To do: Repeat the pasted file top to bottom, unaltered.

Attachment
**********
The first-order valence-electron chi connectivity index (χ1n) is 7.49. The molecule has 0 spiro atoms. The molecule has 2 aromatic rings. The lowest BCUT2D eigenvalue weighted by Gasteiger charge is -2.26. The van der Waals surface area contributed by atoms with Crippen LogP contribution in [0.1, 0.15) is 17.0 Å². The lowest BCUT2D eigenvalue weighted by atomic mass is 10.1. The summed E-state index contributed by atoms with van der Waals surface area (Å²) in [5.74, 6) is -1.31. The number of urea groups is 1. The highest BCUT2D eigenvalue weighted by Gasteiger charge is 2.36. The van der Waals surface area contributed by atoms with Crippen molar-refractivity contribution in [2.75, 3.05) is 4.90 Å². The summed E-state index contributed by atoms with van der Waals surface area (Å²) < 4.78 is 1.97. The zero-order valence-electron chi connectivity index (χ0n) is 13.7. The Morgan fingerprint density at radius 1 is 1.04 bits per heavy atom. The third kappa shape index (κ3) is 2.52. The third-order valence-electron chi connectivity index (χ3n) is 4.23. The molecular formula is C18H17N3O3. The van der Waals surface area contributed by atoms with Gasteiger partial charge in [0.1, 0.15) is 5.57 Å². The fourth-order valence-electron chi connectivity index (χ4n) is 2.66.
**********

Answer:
The first-order valence-electron chi connectivity index (χ1n) is 7.49. The molecule has 0 spiro atoms. The molecule has 2 aromatic rings. The lowest BCUT2D eigenvalue weighted by Gasteiger charge is -2.26. The van der Waals surface area contributed by atoms with Crippen LogP contribution in [0.1, 0.15) is 17.0 Å². The lowest BCUT2D eigenvalue weighted by atomic mass is 10.1. The summed E-state index contributed by atoms with van der Waals surface area (Å²) in [5.74, 6) is -1.31. The number of urea groups is 1. The highest BCUT2D eigenvalue weighted by Gasteiger charge is 2.36. The van der Waals surface area contributed by atoms with Crippen molar-refractivity contribution in [2.75, 3.05) is 4.90 Å². The summed E-state index contributed by atoms with van der Waals surface area (Å²) < 4.78 is 1.97. The zero-order valence-electron chi connectivity index (χ0n) is 13.7. The Morgan fingerprint density at radius 1 is 1.04 bits per heavy atom. The third kappa shape index (κ3) is 2.52. The third-order valence-electron chi connectivity index (χ3n) is 4.23. The molecular formula is C18H17N3O3. The van der Waals surface area contributed by atoms with Gasteiger partial charge in [0.1, 0.15) is 5.57 Å². The fourth-order valence-electron chi connectivity index (χ4n) is 2.66.